This week our homework assignment is to draw people from life. In other words IT IS THE BEST HOMEWORK ASSIGNMENT IN THE WORLD. I am being graded on doing what I normally do - albeit with winter break thrown in the mix.
So instead of sitting at home at the drawing table, I explored the wonderful world of the city.
These kids were awesome. The little boy and his sister walked around with a metal detector, stopping every few seconds to dig for buried treasure.
(And here are some fun photos as well):
This guy realized I was drawing people and I could tell he was visibly upset. Too bad I finished drawing him thirty minutes before he realized what I was doing.
The San Francisco Zoo:
Penguin feeding time. The Animal Keeper stopped to answer peoples' questions.
John Flynn works with Savannah, a 23-year-old bald eagle who weighs 11 lbs. She was shot by hunters when she was 3 weeks old and brought to the zoo. Now she gets to hang out and amaze people.
The worst place to draw. Art Vendors set up shop every day so I thought Union Square would make the perfect place to draw people. Wrong. People only look at art for a grand total of ten seconds before walking briskly away. Tough. Fortunately, this guy decided to take a breather. He reminds me of Skeeter from the Muppets with his satchel, glasses and hair cut.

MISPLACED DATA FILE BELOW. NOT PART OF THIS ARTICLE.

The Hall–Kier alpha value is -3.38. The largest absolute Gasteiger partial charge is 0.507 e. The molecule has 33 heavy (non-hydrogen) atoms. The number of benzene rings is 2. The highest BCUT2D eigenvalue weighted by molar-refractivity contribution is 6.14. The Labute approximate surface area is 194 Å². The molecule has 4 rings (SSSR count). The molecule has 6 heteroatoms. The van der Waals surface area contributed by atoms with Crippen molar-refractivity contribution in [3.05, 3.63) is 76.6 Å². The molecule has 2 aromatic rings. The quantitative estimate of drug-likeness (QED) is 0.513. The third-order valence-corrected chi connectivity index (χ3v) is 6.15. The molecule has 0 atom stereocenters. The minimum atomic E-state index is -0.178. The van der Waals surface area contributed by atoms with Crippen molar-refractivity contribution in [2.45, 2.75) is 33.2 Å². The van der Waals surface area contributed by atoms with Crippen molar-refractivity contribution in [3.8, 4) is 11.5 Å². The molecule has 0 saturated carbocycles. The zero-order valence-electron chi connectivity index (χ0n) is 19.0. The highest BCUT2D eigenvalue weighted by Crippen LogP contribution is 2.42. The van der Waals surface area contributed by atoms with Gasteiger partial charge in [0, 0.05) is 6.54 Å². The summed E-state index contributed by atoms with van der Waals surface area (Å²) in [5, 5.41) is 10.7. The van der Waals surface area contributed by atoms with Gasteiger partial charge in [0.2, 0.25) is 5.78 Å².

Fortunately, this young lady was lost long enough to stand still.
And she needed to call someone.
In hindsight, I got some good drawings out of this place. But at the time it was aggravating. People move too fast.
And of course, Starbucks:
Same girl, different poses.
Lady standing and listening to her friend. And that same girl again in the corner.
Why so many places? For starters, I had no desire to sit in Starbucks everyday for a week for hours on end. Second, the more places you go, the more opportunity to view different types of people engaged in more activities than talking on their cell phones. You think people talk on their phones a lot? Try WATCHING people. Everyone is connected to some type of electronic device. We're becoming more and more like those folks in "The Matrix."